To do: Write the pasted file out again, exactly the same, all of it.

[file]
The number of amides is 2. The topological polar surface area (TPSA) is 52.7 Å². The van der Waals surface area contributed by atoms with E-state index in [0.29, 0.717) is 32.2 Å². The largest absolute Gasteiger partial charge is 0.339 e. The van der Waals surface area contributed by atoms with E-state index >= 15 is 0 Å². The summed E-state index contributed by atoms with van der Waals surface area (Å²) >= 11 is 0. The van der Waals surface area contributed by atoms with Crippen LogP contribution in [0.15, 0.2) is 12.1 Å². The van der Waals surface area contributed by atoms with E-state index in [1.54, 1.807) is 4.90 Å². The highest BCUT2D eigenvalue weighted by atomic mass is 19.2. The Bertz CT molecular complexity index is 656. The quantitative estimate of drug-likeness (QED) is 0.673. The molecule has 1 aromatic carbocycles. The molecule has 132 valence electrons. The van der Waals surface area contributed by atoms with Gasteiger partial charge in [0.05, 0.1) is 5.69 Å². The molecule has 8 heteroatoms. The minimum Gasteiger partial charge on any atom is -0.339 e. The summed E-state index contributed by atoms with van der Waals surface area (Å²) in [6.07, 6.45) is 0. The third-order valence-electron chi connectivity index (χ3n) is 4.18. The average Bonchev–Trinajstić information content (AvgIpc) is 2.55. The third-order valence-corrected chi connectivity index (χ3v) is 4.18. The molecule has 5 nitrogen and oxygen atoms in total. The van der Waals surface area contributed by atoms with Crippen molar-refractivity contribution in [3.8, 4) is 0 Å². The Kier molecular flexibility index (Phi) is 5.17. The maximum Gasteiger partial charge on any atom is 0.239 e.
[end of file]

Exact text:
The number of amides is 2. The topological polar surface area (TPSA) is 52.7 Å². The van der Waals surface area contributed by atoms with E-state index in [0.29, 0.717) is 32.2 Å². The largest absolute Gasteiger partial charge is 0.339 e. The van der Waals surface area contributed by atoms with E-state index >= 15 is 0 Å². The summed E-state index contributed by atoms with van der Waals surface area (Å²) >= 11 is 0. The van der Waals surface area contributed by atoms with Crippen LogP contribution in [0.15, 0.2) is 12.1 Å². The van der Waals surface area contributed by atoms with E-state index in [1.54, 1.807) is 4.90 Å². The highest BCUT2D eigenvalue weighted by atomic mass is 19.2. The Bertz CT molecular complexity index is 656. The quantitative estimate of drug-likeness (QED) is 0.673. The molecule has 1 aromatic carbocycles. The molecule has 132 valence electrons. The van der Waals surface area contributed by atoms with Gasteiger partial charge in [0.05, 0.1) is 5.69 Å². The molecule has 8 heteroatoms. The minimum Gasteiger partial charge on any atom is -0.339 e. The summed E-state index contributed by atoms with van der Waals surface area (Å²) in [6.07, 6.45) is 0. The third-order valence-electron chi connectivity index (χ3n) is 4.18. The average Bonchev–Trinajstić information content (AvgIpc) is 2.55. The third-order valence-corrected chi connectivity index (χ3v) is 4.18. The molecule has 5 nitrogen and oxygen atoms in total. The van der Waals surface area contributed by atoms with Crippen molar-refractivity contribution in [3.8, 4) is 0 Å². The Kier molecular flexibility index (Phi) is 5.17. The maximum Gasteiger partial charge on any atom is 0.239 e.